Question 1: Draw the diagram of a sarcomere of skeletal muscle showing different regions.
Answer: Sacromere of Skeletal Muscle
Question 2: Define sliding filament theory of muscle contraction.
Answer: Sliding Filament Theory of Muscle Contraction
Mechanism of muscle contraction is best explained by the sliding filament theory which states that contraction of a muscle fibre takes place by the sliding of the thin filaments over the thick filaments.
Question 3: Describe the important steps in muscle contraction.
Answer: Muscle contraction is initiated by a signal sent by the central nervous system (CNS) via a motor neuron. A motor neuron alongwith the muscle fibres connected to it constitute a motor unit. The junction between a motor neuron and the sarcolemma of the muscle fibre is called the neuromuscular junction or motor-end plate. A neural signal reaching this junction releases a neurotransmitter (Acetyl choline) which generates an action potential in the sarcolemma. This spreads through the muscle fibre and causes the release of calcium ions into the sarcoplasm. Increase in Ca++ level leads to the binding of calcium with a subunit of troponin on actin filaments and thereby remove the masking of active sites for myosin.
Utilising the energy from ATP hydrolysis, the myosin head now binds to the exposed active sites on actin to form a cross bridge. This pulls the attached actin filaments towards the centre of ‘A’ band. The ‘Z’ line attached to these actins are also pulled inwards thereby causing a shortening of the sarcomere, i.e., contraction.
The process continues till the Ca++ ions are pumped back to the sarcoplasmic cisternae resulting in the masking of actin filaments. This causes the return of ‘Z’ lines back to their original position, i.e., relaxation.
Question 4: Write true or false. If false change the statement so that it is true.
Answer:(a) True, (b) False, H-zone represents thick filaments, (c) True, (d) False, There are 12 pairs of ribs in man, (e) True
Question 5: Write the difference between:
(a) Actin and Myosin
|Actin filaments are thinner.||Myosin filaments are thicker.|
|Actin filament is composed of polymer of monomeric globular actins.||Myosin filament is composed of polymer of a protein called meromyosin.|
(b) Red and White muscles
|Red Muscle||White Muscle|
|Red muscle contains red-coloured oxygen storing pigment (myoglobin).||Myoglobin is absent in white muscle.|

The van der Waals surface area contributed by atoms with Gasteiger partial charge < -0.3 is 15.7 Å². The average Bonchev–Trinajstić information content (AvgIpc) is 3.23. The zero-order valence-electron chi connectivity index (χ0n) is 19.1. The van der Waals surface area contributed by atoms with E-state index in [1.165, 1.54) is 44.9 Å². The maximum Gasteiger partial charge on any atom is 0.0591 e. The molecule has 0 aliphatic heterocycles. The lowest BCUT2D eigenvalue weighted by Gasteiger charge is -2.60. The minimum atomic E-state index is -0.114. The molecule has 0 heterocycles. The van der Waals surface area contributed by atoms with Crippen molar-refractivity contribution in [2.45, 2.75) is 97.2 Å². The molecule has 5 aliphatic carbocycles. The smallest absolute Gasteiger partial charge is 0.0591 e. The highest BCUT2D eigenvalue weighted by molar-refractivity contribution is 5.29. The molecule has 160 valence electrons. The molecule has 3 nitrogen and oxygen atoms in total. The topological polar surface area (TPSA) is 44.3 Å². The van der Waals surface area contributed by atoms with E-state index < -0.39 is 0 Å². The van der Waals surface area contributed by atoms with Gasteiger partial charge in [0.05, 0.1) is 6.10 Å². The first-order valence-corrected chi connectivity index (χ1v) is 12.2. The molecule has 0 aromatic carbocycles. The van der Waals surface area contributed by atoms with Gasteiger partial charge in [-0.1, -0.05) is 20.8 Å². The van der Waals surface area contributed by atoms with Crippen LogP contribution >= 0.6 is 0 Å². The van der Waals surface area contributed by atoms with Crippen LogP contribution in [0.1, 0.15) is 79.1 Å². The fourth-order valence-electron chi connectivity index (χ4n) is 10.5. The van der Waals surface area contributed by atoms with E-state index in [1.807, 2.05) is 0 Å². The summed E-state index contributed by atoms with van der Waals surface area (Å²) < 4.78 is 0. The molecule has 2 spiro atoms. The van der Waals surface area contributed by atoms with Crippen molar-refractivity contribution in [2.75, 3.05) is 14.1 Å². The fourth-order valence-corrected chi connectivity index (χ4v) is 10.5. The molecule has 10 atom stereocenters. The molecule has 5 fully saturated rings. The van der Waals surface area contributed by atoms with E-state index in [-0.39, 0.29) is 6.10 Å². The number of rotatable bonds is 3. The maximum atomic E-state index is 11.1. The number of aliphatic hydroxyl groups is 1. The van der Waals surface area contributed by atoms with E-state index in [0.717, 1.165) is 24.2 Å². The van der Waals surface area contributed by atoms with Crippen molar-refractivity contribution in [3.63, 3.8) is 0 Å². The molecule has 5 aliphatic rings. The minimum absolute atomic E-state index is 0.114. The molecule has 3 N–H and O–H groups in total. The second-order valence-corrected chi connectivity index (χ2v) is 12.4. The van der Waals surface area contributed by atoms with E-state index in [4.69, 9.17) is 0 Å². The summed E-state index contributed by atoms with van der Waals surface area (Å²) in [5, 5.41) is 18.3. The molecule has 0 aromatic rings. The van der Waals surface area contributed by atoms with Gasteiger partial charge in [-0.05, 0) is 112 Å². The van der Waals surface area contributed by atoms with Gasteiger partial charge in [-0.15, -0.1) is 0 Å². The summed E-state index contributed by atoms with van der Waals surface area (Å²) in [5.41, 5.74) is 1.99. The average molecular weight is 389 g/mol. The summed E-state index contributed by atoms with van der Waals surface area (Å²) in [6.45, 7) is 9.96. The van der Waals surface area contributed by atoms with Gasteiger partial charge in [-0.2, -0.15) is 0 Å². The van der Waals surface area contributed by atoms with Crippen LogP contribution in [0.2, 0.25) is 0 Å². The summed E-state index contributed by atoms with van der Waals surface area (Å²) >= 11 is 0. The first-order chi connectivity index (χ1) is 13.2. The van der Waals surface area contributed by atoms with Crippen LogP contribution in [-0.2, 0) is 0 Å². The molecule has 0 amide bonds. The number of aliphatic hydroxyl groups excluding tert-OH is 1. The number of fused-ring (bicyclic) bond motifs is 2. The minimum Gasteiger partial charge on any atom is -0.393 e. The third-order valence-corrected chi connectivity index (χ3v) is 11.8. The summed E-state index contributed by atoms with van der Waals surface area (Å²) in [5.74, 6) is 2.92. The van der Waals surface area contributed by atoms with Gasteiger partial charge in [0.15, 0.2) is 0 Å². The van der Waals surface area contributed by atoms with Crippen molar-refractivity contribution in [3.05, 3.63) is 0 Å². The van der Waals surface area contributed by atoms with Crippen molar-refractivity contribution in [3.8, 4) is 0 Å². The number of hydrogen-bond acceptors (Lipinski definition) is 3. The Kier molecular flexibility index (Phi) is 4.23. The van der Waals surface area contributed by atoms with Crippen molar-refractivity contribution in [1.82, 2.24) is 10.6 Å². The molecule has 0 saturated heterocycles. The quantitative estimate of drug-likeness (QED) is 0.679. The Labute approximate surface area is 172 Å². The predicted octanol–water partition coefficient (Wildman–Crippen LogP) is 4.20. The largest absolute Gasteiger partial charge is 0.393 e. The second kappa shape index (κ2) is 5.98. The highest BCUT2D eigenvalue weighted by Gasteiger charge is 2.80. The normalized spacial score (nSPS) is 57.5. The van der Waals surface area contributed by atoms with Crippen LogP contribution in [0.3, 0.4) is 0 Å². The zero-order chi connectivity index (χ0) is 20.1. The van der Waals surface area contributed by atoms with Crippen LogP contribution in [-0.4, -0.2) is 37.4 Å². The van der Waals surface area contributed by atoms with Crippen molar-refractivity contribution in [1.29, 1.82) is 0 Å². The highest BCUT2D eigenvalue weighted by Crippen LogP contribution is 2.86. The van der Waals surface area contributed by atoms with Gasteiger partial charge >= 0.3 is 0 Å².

|They can use a large amount of oxygen for ATP production.||They cannot use plenty of oxygen.|
|Is called aerobic muscle.||Is calle anaerobic muscle.|
|Only aerobic respiration takes place in red muscle.||Anaerobic respiration also takes place in white muscles.|
(c) Pectoral and Pelvic girdle
|Pectoral Girdle||Pelvic Girdle|
|Is present in anterior portion of body.||Is present in posterior portion of body.|
|Articulates with forelimbs||Articulates with hind limbs.|
|Is composed of clavicle and scapula.||Is composed of ilium, ischium and pubis.|
Question 6: What are the different types of movements exhibited by the cells of human body?
Answer: Cells of the human body exhibit three main types of movements, namely, amoeboid, ciliary and muscular.
Amoeboid Movement: Some specialised cells in our body exhibit amoeboid movement. Such movement is affected by pseudopodia formed by the streaming of protoplasm. Cytoskeletal elements like microfilaments are also involved in amoeboid movement too.
Ciliary Movement: Ciliary movement occurs in most of our internal tubular organs which are lined by ciliated epithelium. The coordinated movements of cilia in the trachea help us in removing dust particles and some of the foreign substances inhaled alongwith the atmospheric air. Passage of ova through the female reproductive tract is also facilitated by the ciliary movement.
Muscular Movement: Movement of our limbs, jaws, tongue, etc. requires muscular movement. The contractile property of muscles is effectively used for locomotion and other movements by human beings and majority of multicellular organisms. Locomotion requires a perfect coordinated activity of muscular, skeletal and neural systems.
Question 7: How do you distinguish between a skeletal muscle and a cardiac muscle?
|Skeletal Muscle||Cardiac Muscle|
|Are striated.||Are striated.|
|Is unbranched.||Is branched.|
|Present in voluntary organs.||Present in heart.|
|Gets tired within a short span of time.||Never gets tired and keeps on contracting throughout the life.|
Question 8: Name the type of joint between the following:
Answer: (a) Pivot joint, (b) saddle joint, (c) gliding joint, (d) ball and socket joint, (e) fibrous joint, (f) cartilaginous joint
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